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New forensic tools aid fight against sexual assault and other crimes

Technological developments in evidence gathering hold out promise of fewer offenses going unpunished.

The global success of television dramas like "CSI: Crime Scene Investigation" has lulled many into thinking that forensic analysis is an all-seeing, speedy science.

The reality is that it's much slower than TV lets on, with more limited scope for success.

TV detectives investigating a rape, for example, are portrayed as finding incriminating DNA evidence easily enough. In the real world, however, the search is often constrained by current forensic methods that can detect only 10% of sperm traces because surfaces absorb evidence and criminals often attempt to wipe it away.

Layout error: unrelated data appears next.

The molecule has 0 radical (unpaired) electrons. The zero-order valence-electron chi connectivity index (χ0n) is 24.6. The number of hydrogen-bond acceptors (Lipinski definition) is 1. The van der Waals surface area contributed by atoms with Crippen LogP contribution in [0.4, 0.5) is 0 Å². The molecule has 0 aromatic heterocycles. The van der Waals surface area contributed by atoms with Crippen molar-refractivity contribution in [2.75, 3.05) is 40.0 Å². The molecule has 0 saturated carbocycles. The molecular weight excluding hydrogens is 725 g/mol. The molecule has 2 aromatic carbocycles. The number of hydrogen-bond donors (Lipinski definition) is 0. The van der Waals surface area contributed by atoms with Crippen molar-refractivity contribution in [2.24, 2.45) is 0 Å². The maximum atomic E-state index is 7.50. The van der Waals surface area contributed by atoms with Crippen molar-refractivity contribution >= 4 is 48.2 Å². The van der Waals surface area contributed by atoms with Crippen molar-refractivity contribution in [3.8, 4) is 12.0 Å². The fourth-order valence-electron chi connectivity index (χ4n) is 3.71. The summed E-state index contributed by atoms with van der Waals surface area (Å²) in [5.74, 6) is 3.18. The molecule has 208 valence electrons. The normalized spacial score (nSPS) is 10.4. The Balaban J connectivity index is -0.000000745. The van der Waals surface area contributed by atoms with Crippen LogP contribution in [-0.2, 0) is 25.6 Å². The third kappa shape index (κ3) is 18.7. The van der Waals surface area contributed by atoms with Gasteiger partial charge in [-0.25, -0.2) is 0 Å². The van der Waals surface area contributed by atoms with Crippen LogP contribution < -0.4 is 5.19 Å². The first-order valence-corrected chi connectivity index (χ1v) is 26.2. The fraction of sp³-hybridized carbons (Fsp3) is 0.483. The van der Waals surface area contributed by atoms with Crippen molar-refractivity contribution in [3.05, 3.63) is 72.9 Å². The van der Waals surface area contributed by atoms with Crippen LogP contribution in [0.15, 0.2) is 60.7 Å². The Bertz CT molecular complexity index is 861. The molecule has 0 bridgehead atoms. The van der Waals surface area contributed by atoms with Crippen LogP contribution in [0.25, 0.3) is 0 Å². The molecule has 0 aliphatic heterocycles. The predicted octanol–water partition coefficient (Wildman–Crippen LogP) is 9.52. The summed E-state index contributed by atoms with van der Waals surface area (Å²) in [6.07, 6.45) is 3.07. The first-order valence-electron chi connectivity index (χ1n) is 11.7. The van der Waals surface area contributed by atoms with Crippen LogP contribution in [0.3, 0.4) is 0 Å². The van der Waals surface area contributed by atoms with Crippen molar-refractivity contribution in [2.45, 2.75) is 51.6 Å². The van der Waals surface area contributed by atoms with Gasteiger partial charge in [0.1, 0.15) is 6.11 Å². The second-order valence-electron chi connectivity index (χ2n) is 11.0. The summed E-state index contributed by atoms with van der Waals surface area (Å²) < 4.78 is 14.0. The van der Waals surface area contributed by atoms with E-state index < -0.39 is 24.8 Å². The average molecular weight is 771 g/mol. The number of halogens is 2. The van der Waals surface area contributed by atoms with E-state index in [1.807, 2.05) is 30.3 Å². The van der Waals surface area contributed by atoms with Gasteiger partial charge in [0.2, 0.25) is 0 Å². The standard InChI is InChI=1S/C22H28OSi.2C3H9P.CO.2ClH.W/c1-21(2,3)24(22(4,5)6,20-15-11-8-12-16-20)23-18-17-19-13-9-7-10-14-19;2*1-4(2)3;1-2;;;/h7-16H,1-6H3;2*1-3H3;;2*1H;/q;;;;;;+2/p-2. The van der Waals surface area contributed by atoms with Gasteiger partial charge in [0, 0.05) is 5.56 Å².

Now two European projects have developed technologies to improve ways of finding the microscopic material needed to ensure a conviction. One—from French biotechnology company AXO Science—is a newly formulated spray for detecting evidence at rape scenes.


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